The California Supreme Court recently held, in Los Angeles Board of Supervisors v. Superior Court (2016) that attorneys’ invoices may not be protected by the attorney-client privilege after litigation ends. The issue arose out of a lawsuit brought by the ACLU to obtain billing records by law firms representing the City of Los Angeles to defend litigation brought by jail inmates. The ACLU’s position was that these law firms engaged in “scorched earth” tactics.
The Court affirmed some limitations on production of these bills. The Court conceded that information could be protected if it tells the client “of the nature or amount of work occurring in connection with a pending legal event” or even an uptick in amounts spent “could reveal an impending filing or outsized concern about a recent event.” However, such information may not be protected if the litigation has terminated. At that point, the disclosure of the cumulative amount spent “may communicate little or nothing about the substance of the legal consultation.”
The Court’s core message was that “invoices for legal services are generally not communicated for purposes of legal consultation.” Or stated again, “while a client’s fees have some ancillary relationship to legal consultation, an invoice listing amounts of fees is not communicated for purposes of legal consultation.” Or again: “billing invoices are generally not made for purpose of legal representation.” None of these statements have supporting citations to law or evidence. In other words, there may be an argument in the right case that, once the underlying litigation is terminated, the purpose of the billed amount may be discoverable.
The Court ultimately cited one lower court case, Concepcion v. Amscan Holdings, 223 Cal.App.4th 1309, 1326-1327 (2014), for the proposition that “California courts have generally presumed that invoices for legal services are not categorically privileged.” But there the issue was a motion by class counsel to obtain a fee award from the court. In such cases, the courts have relied on the rule, as did the Concepcion court, that a plaintiff impliedly waives attorney client privilege when the communication goes to the heart of its claim. See, e.g., Chicago Title Ins. Co. v. Superior Court, 174 Cal.App.3d 1142, 1149 (1985).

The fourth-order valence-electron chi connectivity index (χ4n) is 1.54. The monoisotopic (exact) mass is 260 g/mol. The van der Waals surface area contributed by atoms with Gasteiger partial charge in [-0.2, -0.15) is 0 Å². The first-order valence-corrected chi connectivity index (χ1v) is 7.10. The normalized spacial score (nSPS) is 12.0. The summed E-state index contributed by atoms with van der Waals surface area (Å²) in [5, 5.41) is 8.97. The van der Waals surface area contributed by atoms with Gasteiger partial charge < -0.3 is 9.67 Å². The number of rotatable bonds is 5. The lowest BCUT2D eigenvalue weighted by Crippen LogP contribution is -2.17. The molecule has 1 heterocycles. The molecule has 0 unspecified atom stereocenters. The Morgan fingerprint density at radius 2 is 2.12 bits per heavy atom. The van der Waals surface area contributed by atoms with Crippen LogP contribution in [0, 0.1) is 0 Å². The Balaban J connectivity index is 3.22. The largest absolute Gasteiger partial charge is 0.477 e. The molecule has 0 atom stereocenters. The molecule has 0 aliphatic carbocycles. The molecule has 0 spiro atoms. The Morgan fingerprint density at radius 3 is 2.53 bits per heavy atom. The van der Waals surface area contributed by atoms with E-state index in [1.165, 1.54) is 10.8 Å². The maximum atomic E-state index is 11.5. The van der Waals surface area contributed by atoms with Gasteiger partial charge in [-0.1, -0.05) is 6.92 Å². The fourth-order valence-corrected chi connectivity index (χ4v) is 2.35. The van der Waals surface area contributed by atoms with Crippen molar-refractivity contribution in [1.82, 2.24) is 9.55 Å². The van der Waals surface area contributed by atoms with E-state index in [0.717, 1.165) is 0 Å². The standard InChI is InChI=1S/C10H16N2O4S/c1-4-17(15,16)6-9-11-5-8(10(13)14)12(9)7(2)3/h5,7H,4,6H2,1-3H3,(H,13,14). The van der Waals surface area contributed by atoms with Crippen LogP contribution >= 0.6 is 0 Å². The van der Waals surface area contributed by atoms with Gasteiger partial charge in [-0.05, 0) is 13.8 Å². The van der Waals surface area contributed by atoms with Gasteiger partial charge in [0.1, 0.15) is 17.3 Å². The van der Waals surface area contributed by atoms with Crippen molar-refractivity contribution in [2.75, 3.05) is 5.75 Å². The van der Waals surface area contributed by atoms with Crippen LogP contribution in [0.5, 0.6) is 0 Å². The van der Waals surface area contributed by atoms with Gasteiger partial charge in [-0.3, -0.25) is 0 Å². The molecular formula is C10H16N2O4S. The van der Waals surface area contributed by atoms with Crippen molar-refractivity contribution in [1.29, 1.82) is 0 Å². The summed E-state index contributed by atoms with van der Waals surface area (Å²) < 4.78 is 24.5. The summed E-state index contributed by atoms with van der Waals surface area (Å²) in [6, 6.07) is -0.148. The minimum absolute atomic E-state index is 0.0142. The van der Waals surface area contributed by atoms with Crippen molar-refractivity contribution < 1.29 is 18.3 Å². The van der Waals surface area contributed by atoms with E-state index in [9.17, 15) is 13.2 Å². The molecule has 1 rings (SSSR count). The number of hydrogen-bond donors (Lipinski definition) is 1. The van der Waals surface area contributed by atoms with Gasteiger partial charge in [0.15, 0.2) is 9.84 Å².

The Court also cited two Federal decisions as evidence that that “the disclosure of billing invoices is the norm in federal courts in California,” suggesting that fee information is not privileged. But in those cases, the court held that the fee statements were not subject to attorney work-product privilege, which has a narrower scope in Federal court than in state court. Additionally, the bills are subject to in camera review in Federal court, but not in California state court. Costco Wholesale Corp. v. Superior Court, 47 Cal.4th 725, 736-738 (2009).
There are three takeaways from this decision. The first is that this case signals a radical departure from the Court’s prior trend, as exemplified by the Costco case, of giving wide berth to attorney-client privilege, and retaining that privilege beyond the termination of the litigation. The second is that the academics on the Court may not appreciate the degree to which fee bills provide information to clients, especially insurance clients. The third is that this case has significance far beyond a Public Records Act dispute.